Bringing bipolar into the light

Aug 10, 2009 By Kim Ode

Chances are, we all know someone like Marya Hornbacher. We just don't realize that we do because, like Hornbacher, these someones are charming, smart, well-spoken and prosperous -- not at all like people who are (cough) bipolar.

"It's shocking to me that we're still afraid to say 'bipolar' out loud, so I do often, clearly and without shame," Hornbacher said, sitting right there in the middle of a busy coffee shop. "You do know bipolar people _ successful, stable bipolar people -- and that's why you don't know."

To say that Hornbacher wasn't always successful and stable is a bit like saying that Angelina Jolie wasn't always a humanitarian. Her memoir, "Madness: A Life" (Mariner, $14.95), is a tough read, often nightmarish, as she tracks her ascent into manic episodes, with the descent always lurking in subsequent pages.

Hornbacher, 34, a Minneapolis writer, begins at the beginning, describing nights as a terrified 4-year-old screaming for her mother to shoo the goat man from her bedroom, shrieks that continue until her mother draws a bath, lowering her into the calming water.

Not until Hornbacher was 23 was her bipolar disorder diagnosed. Those 19 years are actually close to the usual time between onset of symptoms (typically around age 23) and correct diagnosis (about age 40). But Hornbacher was only a child, so no one thought that manic depression possibly could be the reason for her behavior.

That's why she's speaking Wednesday at the fourth annual National Ted and Roberta Mann Symposium About Children & Young Adults With Mental Health and Learning Disabilities, sponsored by the PACER Center and the Mann Foundation at the Sheraton Bloomington Hotel. She'll speak to parents and teachers at a free symposium about the challenges of correctly diagnosing mental illness in young children and teenagers.

'THE KINDLING EFFECT'

Early diagnosis is important because of "the kindling effect," in which the more manic episodes you have, the more you will have. "Over time, you start to lose the chemical ability to fight off episodes, so the earlier in a person's life we can diagnose, the better their chances of avoiding future episodes," she said.

Bipolar children may have other conduct disorders diagnosed, such as attention-deficit/hyperactivity disorder (ADHD). As they move into their teens, "the question becomes, 'What's hormones and what's brain chemistry?'" She once asked her mother how she coped, "and she said, 'We kept trying to expand the boundaries of normal.' Like, 'Maybe it will make sense if we do this,'" Hornbacher said.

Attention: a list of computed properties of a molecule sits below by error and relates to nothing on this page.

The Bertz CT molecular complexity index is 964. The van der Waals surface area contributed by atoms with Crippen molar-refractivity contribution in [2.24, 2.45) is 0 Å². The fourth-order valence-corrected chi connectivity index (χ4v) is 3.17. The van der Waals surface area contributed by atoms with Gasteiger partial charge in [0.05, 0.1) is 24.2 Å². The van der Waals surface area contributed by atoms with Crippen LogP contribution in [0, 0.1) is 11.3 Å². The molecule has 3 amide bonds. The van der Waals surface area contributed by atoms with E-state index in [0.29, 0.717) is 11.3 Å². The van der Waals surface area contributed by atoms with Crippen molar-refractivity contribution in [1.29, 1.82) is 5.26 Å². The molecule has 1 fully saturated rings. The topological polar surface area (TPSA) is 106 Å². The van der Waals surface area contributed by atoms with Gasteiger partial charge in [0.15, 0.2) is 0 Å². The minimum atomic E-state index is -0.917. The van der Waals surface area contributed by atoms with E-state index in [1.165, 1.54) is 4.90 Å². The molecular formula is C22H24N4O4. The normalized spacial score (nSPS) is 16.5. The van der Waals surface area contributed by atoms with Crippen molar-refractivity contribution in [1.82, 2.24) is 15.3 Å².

Sure, her parents were in denial, "but I have to also say that there was such a lack of information." The term bipolar wasn't used until 1980. Most of the 5.8 million Americans with bipolar disorder have been misdiagnosed at least once. "Bipolar doesn't go away," Hornbacher said. It's in the DNA, a brain disease like Alzheimer's or Parkinson's. "It just gets a lot less funding," she said.

Researchers are still working to develop a medication specifically designed to treat , which makes the challenge of medicating children even more difficult. Yet along with the medication essential to smoothing the peaks and valleys, Hornbacher said that it's crucial that entire families be involved in treatment approaches. That usually means adults need to be willing to confront some difficult history, to talk about "the odd Uncle Jims" in the family tree, and to do it without blaming. "A brain disease is faultless," she said.

She urges parents to involve their child in managing their behavior, as well, "because that's how independence is created," she said. "We need to help them learn about mental wellness. I mean, I have a really great, mentally well life, and I have a mental illness. There's a real empowerment in this that kids need. Assess, accept and heal. That's not our usual model. The temptation is to go into attack mode: 'We will fight this thing!'"

Hornbacher talked about the importance of kids finding "a peaceful place" in the world or in their head when they feel a looming lack of control. "I went down pretty hard before realizing I needed to make a greater effort to find a peaceful place," she said, a saga that unfolds in "Madness," but also was foretold in her "Wasted: A Memoir of Anorexia and Bulimia," which was nominated for a Pulitzer Prize in 1999.

Today, Hornbacher said her peaceful place "comes and goes, comes and goes." There is medication, yoga, meditation, the lake. There is lots of time spent with her friends and her family. Her mother lives two blocks away, her father five blocks.

Hornbacher said she's done with memoirs, "having bled over enough pages," she said wryly, and is working on another novel and a collection of poetry. But she doesn't regret baring her illness to the world.

"I've gotten thousands of letters from people saying, 'You told my story.' And that is the key to memoir writing: It isn't telling your story, but telling their stories by telling your own."

___

(c) 2009, Star Tribune (Minneapolis)
Visit the Star Tribune Web edition on the World Wide Web at www.startribune.com
Distributed by McClatchy-Tribune Information Services.

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